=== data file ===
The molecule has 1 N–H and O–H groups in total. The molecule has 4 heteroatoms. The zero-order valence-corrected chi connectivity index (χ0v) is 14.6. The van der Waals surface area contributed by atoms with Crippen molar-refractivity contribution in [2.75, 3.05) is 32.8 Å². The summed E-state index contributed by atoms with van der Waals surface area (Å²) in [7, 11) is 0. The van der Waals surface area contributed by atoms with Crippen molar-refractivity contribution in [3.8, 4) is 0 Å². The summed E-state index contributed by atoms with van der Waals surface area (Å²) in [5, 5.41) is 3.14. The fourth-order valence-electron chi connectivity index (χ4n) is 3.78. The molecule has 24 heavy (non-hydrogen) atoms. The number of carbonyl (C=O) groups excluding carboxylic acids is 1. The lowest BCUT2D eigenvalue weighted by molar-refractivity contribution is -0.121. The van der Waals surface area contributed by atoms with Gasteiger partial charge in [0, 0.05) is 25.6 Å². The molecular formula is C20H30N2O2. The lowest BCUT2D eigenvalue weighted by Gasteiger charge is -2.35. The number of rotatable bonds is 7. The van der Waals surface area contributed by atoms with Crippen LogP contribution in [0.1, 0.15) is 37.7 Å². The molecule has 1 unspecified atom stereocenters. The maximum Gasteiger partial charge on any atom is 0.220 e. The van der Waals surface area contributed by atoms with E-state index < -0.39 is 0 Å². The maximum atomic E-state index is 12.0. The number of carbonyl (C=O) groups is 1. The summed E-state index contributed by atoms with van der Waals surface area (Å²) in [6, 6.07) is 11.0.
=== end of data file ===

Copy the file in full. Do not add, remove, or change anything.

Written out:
The molecule has 1 N–H and O–H groups in total. The molecule has 4 heteroatoms. The zero-order valence-corrected chi connectivity index (χ0v) is 14.6. The van der Waals surface area contributed by atoms with Crippen molar-refractivity contribution in [2.75, 3.05) is 32.8 Å². The summed E-state index contributed by atoms with van der Waals surface area (Å²) in [7, 11) is 0. The van der Waals surface area contributed by atoms with Crippen molar-refractivity contribution in [3.8, 4) is 0 Å². The summed E-state index contributed by atoms with van der Waals surface area (Å²) in [5, 5.41) is 3.14. The fourth-order valence-electron chi connectivity index (χ4n) is 3.78. The molecule has 24 heavy (non-hydrogen) atoms. The number of carbonyl (C=O) groups excluding carboxylic acids is 1. The lowest BCUT2D eigenvalue weighted by molar-refractivity contribution is -0.121. The van der Waals surface area contributed by atoms with Gasteiger partial charge in [0, 0.05) is 25.6 Å². The molecular formula is C20H30N2O2. The lowest BCUT2D eigenvalue weighted by Gasteiger charge is -2.35. The number of rotatable bonds is 7. The van der Waals surface area contributed by atoms with Crippen LogP contribution in [0.1, 0.15) is 37.7 Å². The molecule has 1 unspecified atom stereocenters. The maximum Gasteiger partial charge on any atom is 0.220 e. The van der Waals surface area contributed by atoms with E-state index < -0.39 is 0 Å². The maximum atomic E-state index is 12.0. The number of carbonyl (C=O) groups is 1. The summed E-state index contributed by atoms with van der Waals surface area (Å²) in [6, 6.07) is 11.0.